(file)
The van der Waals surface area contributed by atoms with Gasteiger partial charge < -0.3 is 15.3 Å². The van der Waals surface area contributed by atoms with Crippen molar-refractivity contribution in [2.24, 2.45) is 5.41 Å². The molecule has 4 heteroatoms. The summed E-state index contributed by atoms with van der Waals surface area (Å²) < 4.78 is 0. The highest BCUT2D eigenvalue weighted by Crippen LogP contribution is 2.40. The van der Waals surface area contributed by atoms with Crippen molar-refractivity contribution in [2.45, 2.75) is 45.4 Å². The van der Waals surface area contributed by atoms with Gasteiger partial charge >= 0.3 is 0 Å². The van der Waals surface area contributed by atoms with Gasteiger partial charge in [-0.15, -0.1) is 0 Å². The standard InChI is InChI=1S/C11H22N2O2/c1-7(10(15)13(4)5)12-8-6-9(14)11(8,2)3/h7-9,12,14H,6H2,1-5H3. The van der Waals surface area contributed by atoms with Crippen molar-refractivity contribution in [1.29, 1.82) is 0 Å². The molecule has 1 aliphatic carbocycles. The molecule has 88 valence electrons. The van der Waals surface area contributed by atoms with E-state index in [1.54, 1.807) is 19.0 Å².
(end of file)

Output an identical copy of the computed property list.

The van der Waals surface area contributed by atoms with Gasteiger partial charge < -0.3 is 15.3 Å². The van der Waals surface area contributed by atoms with Crippen molar-refractivity contribution in [2.24, 2.45) is 5.41 Å². The molecule has 4 heteroatoms. The summed E-state index contributed by atoms with van der Waals surface area (Å²) < 4.78 is 0. The highest BCUT2D eigenvalue weighted by Crippen LogP contribution is 2.40. The van der Waals surface area contributed by atoms with Crippen molar-refractivity contribution in [2.45, 2.75) is 45.4 Å². The van der Waals surface area contributed by atoms with Gasteiger partial charge >= 0.3 is 0 Å². The van der Waals surface area contributed by atoms with Gasteiger partial charge in [-0.15, -0.1) is 0 Å². The standard InChI is InChI=1S/C11H22N2O2/c1-7(10(15)13(4)5)12-8-6-9(14)11(8,2)3/h7-9,12,14H,6H2,1-5H3. The van der Waals surface area contributed by atoms with Crippen molar-refractivity contribution in [1.29, 1.82) is 0 Å². The molecule has 1 aliphatic carbocycles. The molecule has 88 valence electrons. The van der Waals surface area contributed by atoms with E-state index in [1.54, 1.807) is 19.0 Å².